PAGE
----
Ventricular arrhythmias are abnormal heart rhythms that originate in the bottom chambers of the heart called the ventricles. Ventricular arrhythmia may cause:
- Heart attack
- Heart failure
- Sudden death
Sometimes problems with the heart's electrical signals lead to a fast heart rhythm. Too many signals may make the heart beat very fast (tachycardia). Or signals may be sent so rapidly and irregularly that the heart muscle sometimes quivers and doesn't beat at all (fibrillation).
Types of Ventricular Arrhythmias
There are several types of ventricular arrhythmia. They include:
- Ventricular tachycardia (VT): With VT, abnormal electrical pathways or circuits develop in the ventricles, usually in an area of heart muscle that's been damaged by heart attack or disease. Electrical signals enter the abnormal circuit and loop around, each time telling the ventricles to contract. This makes the heart beat very fast. VT can sometimes develop into the most serious arrhythmia, ventricular fibrillation.
- Ventricular fibrillation (VF): With VF, the ventricles contain many abnormal circuits. These are usually due to damaged heart muscle. When signals enter the circuits, the ventricles beat very quickly and irregularly, so the heart muscle can't pump effectively. If the heart gets to the point that it can't pump at all (cardiac arrest), death may occur if emergency treatment isn't given to return the heart rhythm to normal.
- Supraventricular arrhythmia: A supraventricular (meaning above the ventricles) arrhythmia is a less serious condition occurring in the atria.
- Brachycardia: A brachycardia is an abnormally slow heart rate. Two examples of brachycardias are
- Sick Sinus Syndrome, which occurs when the heart's sinus node or another part of its electrical conduction system isn't working correctly.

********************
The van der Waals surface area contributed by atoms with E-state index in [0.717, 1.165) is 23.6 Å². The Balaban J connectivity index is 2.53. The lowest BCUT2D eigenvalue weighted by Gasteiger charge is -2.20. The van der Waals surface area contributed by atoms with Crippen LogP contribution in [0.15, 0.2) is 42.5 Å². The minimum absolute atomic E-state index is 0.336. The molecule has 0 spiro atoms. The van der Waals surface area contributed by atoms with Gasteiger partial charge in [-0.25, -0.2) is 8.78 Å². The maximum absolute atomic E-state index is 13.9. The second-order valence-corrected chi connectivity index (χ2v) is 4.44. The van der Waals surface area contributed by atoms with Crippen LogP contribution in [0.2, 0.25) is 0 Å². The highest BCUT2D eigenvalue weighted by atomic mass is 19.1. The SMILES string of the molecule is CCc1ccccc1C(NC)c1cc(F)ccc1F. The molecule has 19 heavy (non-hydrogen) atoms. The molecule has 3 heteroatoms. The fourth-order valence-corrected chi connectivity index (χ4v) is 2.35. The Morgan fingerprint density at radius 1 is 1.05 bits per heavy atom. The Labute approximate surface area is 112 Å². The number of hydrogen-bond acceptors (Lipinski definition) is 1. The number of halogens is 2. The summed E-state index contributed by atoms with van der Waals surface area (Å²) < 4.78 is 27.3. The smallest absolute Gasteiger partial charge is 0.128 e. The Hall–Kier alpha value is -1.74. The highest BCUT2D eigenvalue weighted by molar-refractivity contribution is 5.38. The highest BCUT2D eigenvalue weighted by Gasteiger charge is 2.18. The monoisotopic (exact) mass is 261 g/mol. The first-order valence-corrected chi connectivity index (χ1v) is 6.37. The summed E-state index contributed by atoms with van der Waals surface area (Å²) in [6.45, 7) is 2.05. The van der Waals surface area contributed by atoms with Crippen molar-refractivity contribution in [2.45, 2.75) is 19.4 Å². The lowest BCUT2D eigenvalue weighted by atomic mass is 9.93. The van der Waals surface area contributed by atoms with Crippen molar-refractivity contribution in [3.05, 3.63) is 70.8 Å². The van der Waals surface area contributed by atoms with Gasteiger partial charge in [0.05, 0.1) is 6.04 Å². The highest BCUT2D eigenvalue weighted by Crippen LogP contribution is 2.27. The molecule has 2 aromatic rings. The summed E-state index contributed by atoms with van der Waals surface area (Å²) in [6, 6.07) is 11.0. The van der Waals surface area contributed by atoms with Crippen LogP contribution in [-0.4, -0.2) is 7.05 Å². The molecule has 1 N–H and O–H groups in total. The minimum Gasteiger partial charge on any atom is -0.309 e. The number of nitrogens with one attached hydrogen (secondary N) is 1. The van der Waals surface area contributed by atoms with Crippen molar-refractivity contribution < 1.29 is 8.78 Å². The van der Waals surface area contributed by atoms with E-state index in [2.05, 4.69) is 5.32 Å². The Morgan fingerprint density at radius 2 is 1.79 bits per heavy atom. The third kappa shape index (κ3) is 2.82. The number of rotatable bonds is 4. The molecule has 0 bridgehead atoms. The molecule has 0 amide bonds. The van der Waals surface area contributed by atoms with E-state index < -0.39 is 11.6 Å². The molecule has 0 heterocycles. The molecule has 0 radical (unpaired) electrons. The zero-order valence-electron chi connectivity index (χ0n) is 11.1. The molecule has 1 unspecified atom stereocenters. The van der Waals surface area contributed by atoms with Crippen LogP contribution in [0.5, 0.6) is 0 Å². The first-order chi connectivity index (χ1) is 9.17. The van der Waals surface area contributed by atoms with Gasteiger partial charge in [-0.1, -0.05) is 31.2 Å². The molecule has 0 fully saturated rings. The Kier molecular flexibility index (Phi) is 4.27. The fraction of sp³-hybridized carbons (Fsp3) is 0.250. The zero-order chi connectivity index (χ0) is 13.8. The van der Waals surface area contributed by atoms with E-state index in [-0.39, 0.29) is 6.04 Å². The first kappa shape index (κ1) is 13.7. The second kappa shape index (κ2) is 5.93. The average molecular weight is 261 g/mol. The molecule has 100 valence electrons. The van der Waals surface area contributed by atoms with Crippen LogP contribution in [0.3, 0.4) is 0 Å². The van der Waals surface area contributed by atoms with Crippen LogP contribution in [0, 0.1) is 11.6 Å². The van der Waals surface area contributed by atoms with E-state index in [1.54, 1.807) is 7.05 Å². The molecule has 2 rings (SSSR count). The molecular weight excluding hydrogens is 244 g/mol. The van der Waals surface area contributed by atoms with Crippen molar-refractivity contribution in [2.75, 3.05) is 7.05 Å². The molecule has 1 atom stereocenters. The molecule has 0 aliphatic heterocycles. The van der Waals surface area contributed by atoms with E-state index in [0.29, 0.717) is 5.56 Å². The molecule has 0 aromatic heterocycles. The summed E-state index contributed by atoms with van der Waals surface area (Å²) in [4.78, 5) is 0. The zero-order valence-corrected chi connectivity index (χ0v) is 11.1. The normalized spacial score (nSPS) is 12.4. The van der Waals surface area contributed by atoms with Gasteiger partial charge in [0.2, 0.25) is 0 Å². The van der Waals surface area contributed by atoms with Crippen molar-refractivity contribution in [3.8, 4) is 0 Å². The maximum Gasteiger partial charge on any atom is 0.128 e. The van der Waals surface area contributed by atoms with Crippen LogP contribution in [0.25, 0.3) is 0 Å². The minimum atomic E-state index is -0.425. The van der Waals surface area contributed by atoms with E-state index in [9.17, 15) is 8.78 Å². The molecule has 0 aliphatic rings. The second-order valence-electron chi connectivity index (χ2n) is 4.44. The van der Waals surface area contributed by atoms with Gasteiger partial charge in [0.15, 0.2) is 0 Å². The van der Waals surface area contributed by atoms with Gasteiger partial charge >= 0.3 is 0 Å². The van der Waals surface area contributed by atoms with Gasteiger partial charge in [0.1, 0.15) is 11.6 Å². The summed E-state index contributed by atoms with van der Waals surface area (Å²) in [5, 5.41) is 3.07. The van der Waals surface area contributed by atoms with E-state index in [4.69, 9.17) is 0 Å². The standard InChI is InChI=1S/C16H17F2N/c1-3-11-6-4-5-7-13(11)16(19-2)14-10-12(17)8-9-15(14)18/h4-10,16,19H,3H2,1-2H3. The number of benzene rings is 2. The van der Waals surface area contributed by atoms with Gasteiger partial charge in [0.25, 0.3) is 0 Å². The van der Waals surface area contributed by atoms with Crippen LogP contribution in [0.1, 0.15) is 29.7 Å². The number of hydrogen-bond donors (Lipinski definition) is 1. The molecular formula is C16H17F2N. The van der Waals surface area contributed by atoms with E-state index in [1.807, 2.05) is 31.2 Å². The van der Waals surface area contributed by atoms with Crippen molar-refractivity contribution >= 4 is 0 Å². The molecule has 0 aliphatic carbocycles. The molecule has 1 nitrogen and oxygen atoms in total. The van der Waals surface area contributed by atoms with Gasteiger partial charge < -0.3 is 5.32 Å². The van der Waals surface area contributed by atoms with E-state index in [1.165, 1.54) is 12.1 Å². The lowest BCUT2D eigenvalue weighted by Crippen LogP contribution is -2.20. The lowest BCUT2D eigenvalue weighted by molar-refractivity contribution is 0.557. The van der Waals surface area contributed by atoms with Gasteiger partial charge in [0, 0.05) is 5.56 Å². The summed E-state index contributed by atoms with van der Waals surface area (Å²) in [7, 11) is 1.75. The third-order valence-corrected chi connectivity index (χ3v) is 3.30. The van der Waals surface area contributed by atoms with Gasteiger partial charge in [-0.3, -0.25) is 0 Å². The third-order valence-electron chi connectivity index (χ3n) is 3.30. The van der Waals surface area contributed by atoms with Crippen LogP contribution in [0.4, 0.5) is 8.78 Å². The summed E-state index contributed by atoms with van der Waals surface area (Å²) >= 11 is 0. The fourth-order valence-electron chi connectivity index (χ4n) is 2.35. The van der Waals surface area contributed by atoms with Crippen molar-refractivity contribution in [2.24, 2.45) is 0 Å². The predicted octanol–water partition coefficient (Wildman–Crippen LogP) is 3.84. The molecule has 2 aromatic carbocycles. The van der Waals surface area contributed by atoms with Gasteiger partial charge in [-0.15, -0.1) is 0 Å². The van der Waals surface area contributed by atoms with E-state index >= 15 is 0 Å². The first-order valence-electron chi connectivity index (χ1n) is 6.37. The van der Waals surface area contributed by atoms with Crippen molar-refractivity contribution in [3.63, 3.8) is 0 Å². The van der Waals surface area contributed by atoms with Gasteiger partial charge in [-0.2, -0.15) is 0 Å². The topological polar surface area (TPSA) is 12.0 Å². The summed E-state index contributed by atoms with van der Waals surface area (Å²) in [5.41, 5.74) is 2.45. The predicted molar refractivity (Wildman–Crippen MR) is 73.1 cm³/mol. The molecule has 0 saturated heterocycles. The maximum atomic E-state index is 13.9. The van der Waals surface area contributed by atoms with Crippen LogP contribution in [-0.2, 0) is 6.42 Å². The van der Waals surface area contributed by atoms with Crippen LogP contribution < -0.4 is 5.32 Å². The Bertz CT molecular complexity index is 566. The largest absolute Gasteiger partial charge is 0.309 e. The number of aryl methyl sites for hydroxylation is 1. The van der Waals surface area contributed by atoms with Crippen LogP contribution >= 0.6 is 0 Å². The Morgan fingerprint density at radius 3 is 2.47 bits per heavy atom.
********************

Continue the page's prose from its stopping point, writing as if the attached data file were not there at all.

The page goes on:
- Heart Block, which is often caused by a congenital heart defect, although it can also result from disease or injury.
Symptoms of Ventricular Arrhythmia
Some people do not experience any symptoms. However, symptoms of a ventricular arrhythmia may include:
- Chest pain
- Fast or slow heartbeat (palpitations)
- Light-headedness, dizziness
- Shortness of breath
- Changes in the pattern of the pulse (skipping beats)
Diagnosing Ventricular Arrhythmia
The doctor will listen to your heart with a stethoscope and feel your pulse. Your blood pressure may be low or normal. The following tests may be performed to identify arrhythmias:
- Ambulatory cardiac monitoring with a Holter monitor (used for 24 hours), event monitor or loop recorder (worn for 2 weeks or longer)
- Coronary angiography
- Electrophysiology study (EPS)
If an arrhythmia is detected, various tests may be done to confirm or rule out suspected causes. EPS testing may be done to find the arrhythmia and determine the best treatment, especially if a pacemaker or catheter ablation procedure is being considered.
Treating Ventricular Arrhythmia at St. Joseph's Heart & Vascular Institute
Urgent treatment may be required in some cases to restore a normal rhythm. This may include:
- Defibrillation or cardioversion (electrical "shock" therapy)
- Implanting a temporary pacemaker to interrupt the arrhythmia
- Intravenous medications
Some medications that may be used are:
- Beta blockers or calcium channel blockers to slow the pulse
- Anti-arrhythmic drugs that cause the heart rhythm to return to normal
Many supraventricular arrhythmias can be treated and cured with radiofrequency ablation which avoids the need for lifelong drug therapy.
VTs can be treated with an implantable cardioverter defibrillator (ICD) or with VT ablation.
Managing Ventricular Arrhythmia
Taking the following steps to prevent coronary artery disease may prevent the development of an arrhythmia:
- Eating a well-balanced, low-fat diet
- Exercising regularly
- Not smoking
At the Morrissey Family Heart & Vascular Institute, we offer a number of preventative health programs and tools for our patients. Find out more about how we can help you Stay Heart Healthy.
The likelihood of recovery from ventricular arrhythmia depends on several factors:
- The kind of arrhythmia
- The overall pumping ability of the heart
- Whether you have heart disease and how well it can be treated
- Some types of arrhythmias may be life-threatening if not promptly and properly treated. With brachycardias treated with a permanent pacemaker, the outlook is usually good.